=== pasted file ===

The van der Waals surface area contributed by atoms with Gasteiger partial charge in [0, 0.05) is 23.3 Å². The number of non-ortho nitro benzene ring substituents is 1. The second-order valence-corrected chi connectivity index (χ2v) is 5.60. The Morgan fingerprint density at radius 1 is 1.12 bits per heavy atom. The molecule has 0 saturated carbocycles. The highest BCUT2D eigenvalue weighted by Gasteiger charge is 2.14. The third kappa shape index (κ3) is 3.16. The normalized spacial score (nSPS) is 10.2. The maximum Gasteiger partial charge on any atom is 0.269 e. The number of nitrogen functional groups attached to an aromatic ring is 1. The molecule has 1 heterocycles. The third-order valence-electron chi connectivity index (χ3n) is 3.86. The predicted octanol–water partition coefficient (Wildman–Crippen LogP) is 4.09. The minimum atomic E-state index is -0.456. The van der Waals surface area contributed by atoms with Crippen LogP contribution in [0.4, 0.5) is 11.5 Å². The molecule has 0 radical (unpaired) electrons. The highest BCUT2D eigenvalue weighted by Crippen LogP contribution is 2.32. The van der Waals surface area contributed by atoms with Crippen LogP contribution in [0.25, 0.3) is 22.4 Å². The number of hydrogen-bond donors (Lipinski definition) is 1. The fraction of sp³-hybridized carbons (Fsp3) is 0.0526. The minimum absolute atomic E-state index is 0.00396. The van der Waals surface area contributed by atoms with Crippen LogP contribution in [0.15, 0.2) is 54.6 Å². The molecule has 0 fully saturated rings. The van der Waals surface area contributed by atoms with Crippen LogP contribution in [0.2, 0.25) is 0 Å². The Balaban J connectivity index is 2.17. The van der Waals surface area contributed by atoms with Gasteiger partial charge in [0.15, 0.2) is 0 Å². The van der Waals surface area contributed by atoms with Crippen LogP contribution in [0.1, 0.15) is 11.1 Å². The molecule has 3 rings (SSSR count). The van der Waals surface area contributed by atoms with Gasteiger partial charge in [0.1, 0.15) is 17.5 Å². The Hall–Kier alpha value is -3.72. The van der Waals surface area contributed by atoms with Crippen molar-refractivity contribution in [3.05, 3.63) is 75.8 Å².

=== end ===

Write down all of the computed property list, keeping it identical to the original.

The van der Waals surface area contributed by atoms with Gasteiger partial charge in [0, 0.05) is 23.3 Å². The number of non-ortho nitro benzene ring substituents is 1. The second-order valence-corrected chi connectivity index (χ2v) is 5.60. The Morgan fingerprint density at radius 1 is 1.12 bits per heavy atom. The molecule has 0 saturated carbocycles. The highest BCUT2D eigenvalue weighted by Gasteiger charge is 2.14. The third kappa shape index (κ3) is 3.16. The normalized spacial score (nSPS) is 10.2. The maximum Gasteiger partial charge on any atom is 0.269 e. The number of nitrogen functional groups attached to an aromatic ring is 1. The molecule has 1 heterocycles. The third-order valence-electron chi connectivity index (χ3n) is 3.86. The predicted octanol–water partition coefficient (Wildman–Crippen LogP) is 4.09. The minimum atomic E-state index is -0.456. The van der Waals surface area contributed by atoms with Crippen LogP contribution in [0.4, 0.5) is 11.5 Å². The molecule has 0 radical (unpaired) electrons. The highest BCUT2D eigenvalue weighted by Crippen LogP contribution is 2.32. The van der Waals surface area contributed by atoms with Crippen LogP contribution in [0.25, 0.3) is 22.4 Å². The number of hydrogen-bond donors (Lipinski definition) is 1. The fraction of sp³-hybridized carbons (Fsp3) is 0.0526. The minimum absolute atomic E-state index is 0.00396. The van der Waals surface area contributed by atoms with Crippen LogP contribution in [0.15, 0.2) is 54.6 Å². The molecule has 0 fully saturated rings. The van der Waals surface area contributed by atoms with Crippen LogP contribution in [0.2, 0.25) is 0 Å². The Balaban J connectivity index is 2.17. The van der Waals surface area contributed by atoms with Gasteiger partial charge in [0.15, 0.2) is 0 Å². The van der Waals surface area contributed by atoms with Crippen LogP contribution in [0.1, 0.15) is 11.1 Å². The molecule has 3 rings (SSSR count). The van der Waals surface area contributed by atoms with Gasteiger partial charge in [0.1, 0.15) is 17.5 Å². The Hall–Kier alpha value is -3.72. The van der Waals surface area contributed by atoms with Crippen molar-refractivity contribution in [3.05, 3.63) is 75.8 Å².